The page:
An important element of this system is the creation and storage of the cancellation signal in the memory unit. While the system normally operates offline, the cancellation signal data for the system is generated in real time. First, engine noise associated with a particular speed is sensed. The cancellation signal needed to attenuate this noise is then determined and then recorded with the particular engine speed. Finally, the cancellation signal data is stored in the memory unit for later recall by the control unit.
 By storing the cancellation signal data in the memory unit, the cancellation signal is not determined in real time but instead recalled from the memory unit by the control unit. The response time for such a system is faster than systems currently available. Moreover, only a microprocessor rather than a digital signal processor is required for this system. While a microphone is used to sense and aid in the collection of the cancellation signals, in operation in the vehicle, the system requires no microphone. The information may be determined experimentally for a model of a particular vehicle style, and then utilized and programmed into the control for each vehicle made according to that model. Alternatively, the control could be somewhat more complex, and would be stored on the actual individual vehicle.
 The various features and advantages of this invention will become apparent to those skilled in the art from the following detailed description of the currently preferred embodiment. The drawings that accompany the detailed description can be briefly described as follows:
FIG. 1 shows an embodiment of the invention including speaker, control unit, and memory unit.
FIG. 2 shows the embodiment of the invention of FIG. 1 in its environment represented schematically.
FIG. 3 shows the means by which the cancellation waveform data is generated and stored.
FIG. 4 is a graph of the scaling factor used to modify the cancellation waveform of the invention.
FIG. 1 shows a cross-sectional representation of the invention. Shown are speaker 10, control unit 14, and memory unit 18 within air duct body 22 of an air induction system of a vehicle. As known, the air induction system supplies air to an engine in a manner well-known and not illustrated here. Speaker is an axially symmetric speaker supported to minimize airflow restriction through air induction system. Control unit 14 includes a microprocessor and may include analog to digital converter as well as a digital to analog converter. Control unit 14 is in communication with memory unit 18 as well as speaker 10. Amplifier 26 serves to amplify any signal from control unit 14 to speaker 10.
 Memory unit 18 in communication with control unit 14 stores cancellation waveform data. This cancellation waveform data comprises the data necessary to attenuate noise that is preloaded into memory unit 18. Such data may include the actual attenuating waveforms themselves, scaled versions of these waveforms, or their characteristics all organized in a manner for retrieval by control unit 14. Preferably, the cancellation waveform data comprises at least one cancellation waveform related with engine data such as engine speed.
 Also shown are two sensors 30 and 34 in communication with control unit 14. One sensor 30 may detect the engine speed while the other sensor may be a throttle position sensor 34. As will be explained in detail, the sensor that detects engine speed 30 provides the timing for the release of the cancellation waveform while the throttle position sensor 34 determines the scaling factor for the amplitude of the cancellation waveform. One of ordinary skill in the art could employ other sensors to inform control unit 14 to optimize noise attenuation. Indeed, such sensors may be environmental sensors that sense air temperature, humidity, and pressure. These environmental conditions, especially air temperature, may impact noise attenuation by the cancellation waveform and may therefore be considered.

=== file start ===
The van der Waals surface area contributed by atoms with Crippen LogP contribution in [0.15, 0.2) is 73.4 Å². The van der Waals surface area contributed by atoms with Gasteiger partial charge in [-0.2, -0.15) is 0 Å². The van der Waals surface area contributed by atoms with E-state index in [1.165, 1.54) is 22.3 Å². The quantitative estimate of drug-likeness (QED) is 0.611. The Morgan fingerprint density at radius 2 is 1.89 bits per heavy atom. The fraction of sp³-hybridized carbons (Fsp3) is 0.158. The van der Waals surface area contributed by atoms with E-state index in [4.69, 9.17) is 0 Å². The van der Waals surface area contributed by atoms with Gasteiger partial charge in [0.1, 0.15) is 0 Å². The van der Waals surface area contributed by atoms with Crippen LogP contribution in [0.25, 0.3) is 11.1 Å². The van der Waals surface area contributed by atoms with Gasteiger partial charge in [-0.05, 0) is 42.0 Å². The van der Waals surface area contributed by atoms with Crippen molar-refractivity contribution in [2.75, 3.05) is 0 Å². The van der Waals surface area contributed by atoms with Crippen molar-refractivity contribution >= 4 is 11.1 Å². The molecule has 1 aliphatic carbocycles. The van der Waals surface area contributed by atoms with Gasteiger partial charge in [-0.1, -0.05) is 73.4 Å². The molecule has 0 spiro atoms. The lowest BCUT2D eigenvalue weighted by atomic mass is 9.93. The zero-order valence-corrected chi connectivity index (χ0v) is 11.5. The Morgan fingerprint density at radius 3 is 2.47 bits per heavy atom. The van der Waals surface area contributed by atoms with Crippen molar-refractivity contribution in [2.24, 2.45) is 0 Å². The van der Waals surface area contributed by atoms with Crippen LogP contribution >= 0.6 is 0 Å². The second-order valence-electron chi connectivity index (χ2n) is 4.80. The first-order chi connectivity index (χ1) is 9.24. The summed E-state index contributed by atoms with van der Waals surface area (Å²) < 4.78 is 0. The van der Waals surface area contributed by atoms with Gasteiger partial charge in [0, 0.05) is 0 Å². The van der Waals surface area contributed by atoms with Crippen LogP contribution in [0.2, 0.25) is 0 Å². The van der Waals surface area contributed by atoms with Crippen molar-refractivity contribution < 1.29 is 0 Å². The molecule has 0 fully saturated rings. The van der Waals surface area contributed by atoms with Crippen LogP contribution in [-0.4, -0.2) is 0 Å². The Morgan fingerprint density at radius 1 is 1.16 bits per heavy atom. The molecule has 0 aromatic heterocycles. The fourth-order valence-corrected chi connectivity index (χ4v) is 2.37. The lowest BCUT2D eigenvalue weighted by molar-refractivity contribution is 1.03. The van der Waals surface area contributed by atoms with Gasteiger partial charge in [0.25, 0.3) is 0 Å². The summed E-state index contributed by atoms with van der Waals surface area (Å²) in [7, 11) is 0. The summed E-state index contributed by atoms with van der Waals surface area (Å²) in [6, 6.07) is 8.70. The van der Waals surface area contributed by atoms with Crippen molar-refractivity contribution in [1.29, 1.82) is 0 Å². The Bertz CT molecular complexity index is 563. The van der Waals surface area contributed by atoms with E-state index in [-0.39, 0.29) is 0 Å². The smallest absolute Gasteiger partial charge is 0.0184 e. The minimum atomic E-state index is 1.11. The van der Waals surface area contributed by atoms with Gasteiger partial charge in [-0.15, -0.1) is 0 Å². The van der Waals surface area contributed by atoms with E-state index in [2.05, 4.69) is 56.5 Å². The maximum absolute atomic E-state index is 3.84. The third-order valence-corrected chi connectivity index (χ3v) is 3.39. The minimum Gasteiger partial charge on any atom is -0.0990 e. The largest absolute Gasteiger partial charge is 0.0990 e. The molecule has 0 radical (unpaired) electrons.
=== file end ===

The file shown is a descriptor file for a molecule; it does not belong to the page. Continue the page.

As illustrated by FIG. 1 and FIG. 2, speaker 10 is supported within air duct body 22 at mouth 38 as known in the art. In operation, engine noise 42 from engine 40 (shown schematically) has traveled from engine 40 though air duct body 22. Since speaker 10 is co-axially mounted and in the same plane as mouth 38, both the radiated engine noise and the cancellation waveform 46 radiating from speaker 10 share a common location thereby minimizing engine noise 42.
 Sensor 30 detects engine speed and communicates with control unit 14. The speed of engine 40 may be computed by control unit 14 from sensor 30. As an example, sensor 30 may emit one pulse every two engine revolutions. Generally, control unit 14 preferably receives a signal from sensor 30 at about half the engine speed. Of course, other ways of identifying engine speed may be used. Based on engine speed, control unit 14 selects the appropriate cancellation waveform 46 from memory unit 18 and determines the amplification necessary to attenuate engine noise based on the size of the throttle opening according to the throttle position sensor 34. Cancellation waveform 46 has a period corresponding to two engine revolutions to match period of engine noise 42 Sensor 34, a throttle position sensor, determines the size of the throttle opening and communicates the throttle position to control unit 14. The amplitude of cancellation waveform 46 is scaled appropriately (a scaling factor of 1 representing a completely open throttle opening while 0 represents a completely closed throttle opening) by control unit 14 through amplifier 26 and then propagated out by speaker 10. Cancellation waveform 46 is out of phase with engine noise 42, preferably 180 degrees out of phase. A ring buffer may be employed in the control to continue the cancellation waveform 46 until engine speed, throttle position, or any other sensed condition changes in the system. In this way, cancellation waveform will continuously serve to attenuate engine noise until conditions change.